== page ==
Thread: proof by induction of affine subsets

1. proof by induction of affine subsets

Hi, I've got a project at uni and part of it is this proof by induction which i am terrible at. I can never work out where to sub in n+1 or n+2 n-1 or whatever it may be so any help much appreciated!!

An affine subset of $V$ is a non-empty subset $M$ of $V$ with the property that $\lambda x+(1-\lambda )y \in M$ whenever $x, y \in M$ and $\lambda \in \Re$

i) Let $M$ be an affine subset of $V$. Prove by induction on $n$ that, if $x_{1}, x_{2}, ... x_{n} \in M$ and $\lambda_{1}, \lambda_{2}, ... \lambda_{n} \in \Re$ with $\sum_{i=1}^{n} \lambda_{i} = 1$, then

$x=\sum_{i=1}^{n} \lambda_{i}x_{i}$ (1)

belongs to $M$.

ii) A sum of the form (1) is called an affine combination of $x_{1}, x_{2}, ... x_{n}$. Prove that, given a non-empty subset $S$ of $V$, the set consisting of all afine combinations of elements of $S$ is an affine subset of $V$ and is the smallest affine subset of $V$ containing $S$. This set is called the affine span of $S$.

2. Originally Posted by leshields
Hi, I've got a project at uni and part of it is this proof by induction which i am terrible at. I can never work out where to sub in n+1 or n+2 n-1 or whatever it may be so any help much appreciated!!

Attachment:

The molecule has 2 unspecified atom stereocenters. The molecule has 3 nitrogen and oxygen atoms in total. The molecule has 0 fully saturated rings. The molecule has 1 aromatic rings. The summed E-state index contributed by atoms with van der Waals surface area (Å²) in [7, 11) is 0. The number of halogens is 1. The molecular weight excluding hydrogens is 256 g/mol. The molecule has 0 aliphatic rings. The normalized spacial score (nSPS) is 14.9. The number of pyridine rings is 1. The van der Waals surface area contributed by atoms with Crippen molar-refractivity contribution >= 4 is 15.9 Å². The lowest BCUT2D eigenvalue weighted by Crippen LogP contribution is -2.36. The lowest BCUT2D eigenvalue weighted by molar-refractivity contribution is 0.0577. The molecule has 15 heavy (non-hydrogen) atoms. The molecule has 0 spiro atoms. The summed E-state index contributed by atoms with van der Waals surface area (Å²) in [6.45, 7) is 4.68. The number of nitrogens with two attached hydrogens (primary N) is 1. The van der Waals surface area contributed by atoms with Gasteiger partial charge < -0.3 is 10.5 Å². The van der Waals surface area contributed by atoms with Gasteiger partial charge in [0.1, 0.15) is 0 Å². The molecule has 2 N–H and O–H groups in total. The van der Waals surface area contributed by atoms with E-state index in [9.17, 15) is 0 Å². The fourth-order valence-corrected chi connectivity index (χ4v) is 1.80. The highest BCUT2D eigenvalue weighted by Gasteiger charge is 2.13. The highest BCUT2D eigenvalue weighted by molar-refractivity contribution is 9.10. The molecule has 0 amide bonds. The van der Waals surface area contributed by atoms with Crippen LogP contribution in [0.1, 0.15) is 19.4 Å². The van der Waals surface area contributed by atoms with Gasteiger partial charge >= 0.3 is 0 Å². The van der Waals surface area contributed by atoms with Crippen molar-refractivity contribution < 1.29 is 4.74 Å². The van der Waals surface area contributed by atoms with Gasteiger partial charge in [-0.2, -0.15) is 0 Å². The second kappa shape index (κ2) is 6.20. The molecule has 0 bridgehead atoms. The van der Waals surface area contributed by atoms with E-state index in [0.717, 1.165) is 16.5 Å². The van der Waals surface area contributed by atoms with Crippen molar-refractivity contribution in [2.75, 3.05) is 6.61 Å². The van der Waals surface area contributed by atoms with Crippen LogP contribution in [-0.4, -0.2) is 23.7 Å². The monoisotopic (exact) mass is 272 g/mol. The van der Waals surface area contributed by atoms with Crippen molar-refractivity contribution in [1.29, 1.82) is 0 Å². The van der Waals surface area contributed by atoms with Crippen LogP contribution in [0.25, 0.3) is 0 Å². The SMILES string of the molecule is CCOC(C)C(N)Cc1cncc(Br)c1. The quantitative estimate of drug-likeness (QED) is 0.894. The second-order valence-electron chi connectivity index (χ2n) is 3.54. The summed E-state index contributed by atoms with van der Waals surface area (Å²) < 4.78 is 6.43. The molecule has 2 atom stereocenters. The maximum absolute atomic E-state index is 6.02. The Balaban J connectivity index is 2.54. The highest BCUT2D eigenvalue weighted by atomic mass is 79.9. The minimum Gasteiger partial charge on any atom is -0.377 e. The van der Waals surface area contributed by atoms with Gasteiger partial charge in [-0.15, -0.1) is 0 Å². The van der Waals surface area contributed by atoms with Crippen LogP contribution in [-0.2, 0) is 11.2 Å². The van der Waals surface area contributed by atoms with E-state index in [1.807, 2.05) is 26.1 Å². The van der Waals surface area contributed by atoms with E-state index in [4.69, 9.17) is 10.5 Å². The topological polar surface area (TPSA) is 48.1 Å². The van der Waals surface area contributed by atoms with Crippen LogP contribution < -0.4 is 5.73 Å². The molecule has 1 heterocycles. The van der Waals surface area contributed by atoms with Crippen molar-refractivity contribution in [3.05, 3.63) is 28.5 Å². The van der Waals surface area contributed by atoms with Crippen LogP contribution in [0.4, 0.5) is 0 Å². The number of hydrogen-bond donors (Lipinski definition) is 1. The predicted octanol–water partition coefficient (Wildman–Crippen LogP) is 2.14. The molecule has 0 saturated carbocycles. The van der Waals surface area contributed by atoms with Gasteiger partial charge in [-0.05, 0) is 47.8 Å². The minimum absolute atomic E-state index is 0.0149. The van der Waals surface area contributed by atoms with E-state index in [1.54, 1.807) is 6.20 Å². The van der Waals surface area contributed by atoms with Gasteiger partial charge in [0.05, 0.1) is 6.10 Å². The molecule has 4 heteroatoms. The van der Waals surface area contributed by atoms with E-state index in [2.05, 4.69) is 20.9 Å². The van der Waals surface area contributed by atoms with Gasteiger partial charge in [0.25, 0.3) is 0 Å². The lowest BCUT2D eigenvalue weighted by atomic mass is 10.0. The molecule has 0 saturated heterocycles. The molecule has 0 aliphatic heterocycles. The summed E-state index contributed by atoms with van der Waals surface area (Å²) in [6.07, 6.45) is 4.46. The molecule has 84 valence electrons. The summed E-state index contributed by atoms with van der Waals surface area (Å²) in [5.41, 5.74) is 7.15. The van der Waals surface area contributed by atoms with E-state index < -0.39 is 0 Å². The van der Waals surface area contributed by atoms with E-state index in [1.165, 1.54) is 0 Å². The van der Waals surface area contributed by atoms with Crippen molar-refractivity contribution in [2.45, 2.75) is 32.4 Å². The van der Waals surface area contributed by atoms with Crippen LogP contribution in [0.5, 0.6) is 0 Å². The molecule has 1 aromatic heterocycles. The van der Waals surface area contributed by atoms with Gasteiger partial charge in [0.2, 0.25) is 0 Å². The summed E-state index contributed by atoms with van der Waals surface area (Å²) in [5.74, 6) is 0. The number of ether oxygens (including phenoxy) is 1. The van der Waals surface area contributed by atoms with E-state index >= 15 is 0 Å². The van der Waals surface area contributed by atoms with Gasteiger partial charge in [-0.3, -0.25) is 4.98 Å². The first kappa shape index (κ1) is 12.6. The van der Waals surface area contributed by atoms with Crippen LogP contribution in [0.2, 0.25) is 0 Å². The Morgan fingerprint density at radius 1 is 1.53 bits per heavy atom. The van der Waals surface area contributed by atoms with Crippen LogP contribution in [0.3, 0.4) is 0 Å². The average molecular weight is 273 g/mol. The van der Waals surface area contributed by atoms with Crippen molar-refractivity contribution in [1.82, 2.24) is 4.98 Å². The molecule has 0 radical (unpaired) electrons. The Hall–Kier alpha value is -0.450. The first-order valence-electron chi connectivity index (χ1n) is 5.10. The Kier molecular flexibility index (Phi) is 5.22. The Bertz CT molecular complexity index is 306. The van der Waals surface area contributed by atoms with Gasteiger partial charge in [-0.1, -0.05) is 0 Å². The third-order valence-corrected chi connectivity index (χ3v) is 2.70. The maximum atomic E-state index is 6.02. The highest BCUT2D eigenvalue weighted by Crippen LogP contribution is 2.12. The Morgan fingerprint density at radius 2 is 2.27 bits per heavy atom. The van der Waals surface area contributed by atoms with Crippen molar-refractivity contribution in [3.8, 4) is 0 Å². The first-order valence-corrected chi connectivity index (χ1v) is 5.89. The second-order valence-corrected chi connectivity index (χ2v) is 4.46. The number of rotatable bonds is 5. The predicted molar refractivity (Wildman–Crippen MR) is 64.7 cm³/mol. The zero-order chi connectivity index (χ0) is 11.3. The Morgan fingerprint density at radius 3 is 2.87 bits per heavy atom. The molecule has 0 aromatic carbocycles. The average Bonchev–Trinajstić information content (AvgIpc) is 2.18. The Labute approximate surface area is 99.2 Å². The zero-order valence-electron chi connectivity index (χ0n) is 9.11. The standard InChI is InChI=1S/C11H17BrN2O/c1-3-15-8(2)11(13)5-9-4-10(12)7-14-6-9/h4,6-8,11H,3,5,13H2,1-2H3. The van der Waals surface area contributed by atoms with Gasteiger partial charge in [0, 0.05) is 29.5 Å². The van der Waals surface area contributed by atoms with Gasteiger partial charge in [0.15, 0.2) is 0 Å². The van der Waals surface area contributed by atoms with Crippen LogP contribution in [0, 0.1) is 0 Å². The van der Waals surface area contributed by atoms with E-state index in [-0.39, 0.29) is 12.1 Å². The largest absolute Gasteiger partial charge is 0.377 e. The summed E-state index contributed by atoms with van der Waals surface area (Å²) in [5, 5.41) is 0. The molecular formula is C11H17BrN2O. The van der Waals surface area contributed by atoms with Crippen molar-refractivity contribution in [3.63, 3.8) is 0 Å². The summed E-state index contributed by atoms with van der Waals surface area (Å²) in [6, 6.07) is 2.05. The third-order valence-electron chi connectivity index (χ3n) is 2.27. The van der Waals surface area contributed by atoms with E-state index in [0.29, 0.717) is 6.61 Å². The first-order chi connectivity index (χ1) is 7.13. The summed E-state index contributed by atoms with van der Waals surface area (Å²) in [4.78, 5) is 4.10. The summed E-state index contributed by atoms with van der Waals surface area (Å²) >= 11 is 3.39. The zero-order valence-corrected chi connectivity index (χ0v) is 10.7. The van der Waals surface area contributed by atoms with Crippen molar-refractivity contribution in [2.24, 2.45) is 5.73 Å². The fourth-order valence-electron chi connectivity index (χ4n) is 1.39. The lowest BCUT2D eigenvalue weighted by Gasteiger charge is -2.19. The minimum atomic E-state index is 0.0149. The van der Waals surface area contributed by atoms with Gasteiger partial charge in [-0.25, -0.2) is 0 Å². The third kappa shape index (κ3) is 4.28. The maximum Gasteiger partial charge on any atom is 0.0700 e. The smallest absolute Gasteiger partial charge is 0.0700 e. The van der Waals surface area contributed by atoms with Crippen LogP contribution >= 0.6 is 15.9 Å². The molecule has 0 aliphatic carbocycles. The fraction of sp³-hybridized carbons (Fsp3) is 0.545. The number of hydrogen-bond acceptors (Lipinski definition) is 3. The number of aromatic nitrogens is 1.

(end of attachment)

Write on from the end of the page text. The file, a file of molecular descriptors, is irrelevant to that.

An affine subset of $V$ is a non-empty subset $M$ of $V$ with the property that $\lambda x+(1-\lambda )y \in M$ whenever $x, y \in M$ and $\lambda \in \Re$

i) Let $M$ be an affine subset of $V$. Prove by induction on $n$ that, if $x_{1}, x_{2}, ... x_{n} \in M$ and $\lambda_{1}, \lambda_{2}, ... \lambda_{n} \in \Re$ with $\sum_{i=1}^{n} \lambda_{i} = 1$, then

$x=\sum_{i=1}^{n} \lambda_{i}x_{i}$ (1)

belongs to $M$.

ii) A sum of the form (1) is called an affine combination of $x_{1}, x_{2}, ... x_{n}$. Prove that, given a non-empty subset $S$ of $V$, the set consisting of all afine combinations of elements of $S$ is an affine subset of $V$ and is the smallest affine subset of $V$ containing $S$. This set is called the affine span of $S$.
Two hints for the first part:

1. The base case "works" quite easily.

2. Assuming the result holds for $n-1$, as $\sum_{i=1}^{n} \lambda_{i} = 1$ you want to set $\lambda = \lambda_n$ for your induction step. You then have to show that the rest of the sum is of the form $(1 - \lambda)y$ with $y \in M$. This, I believe, requires a bit of a trick, but think about it for a bit first.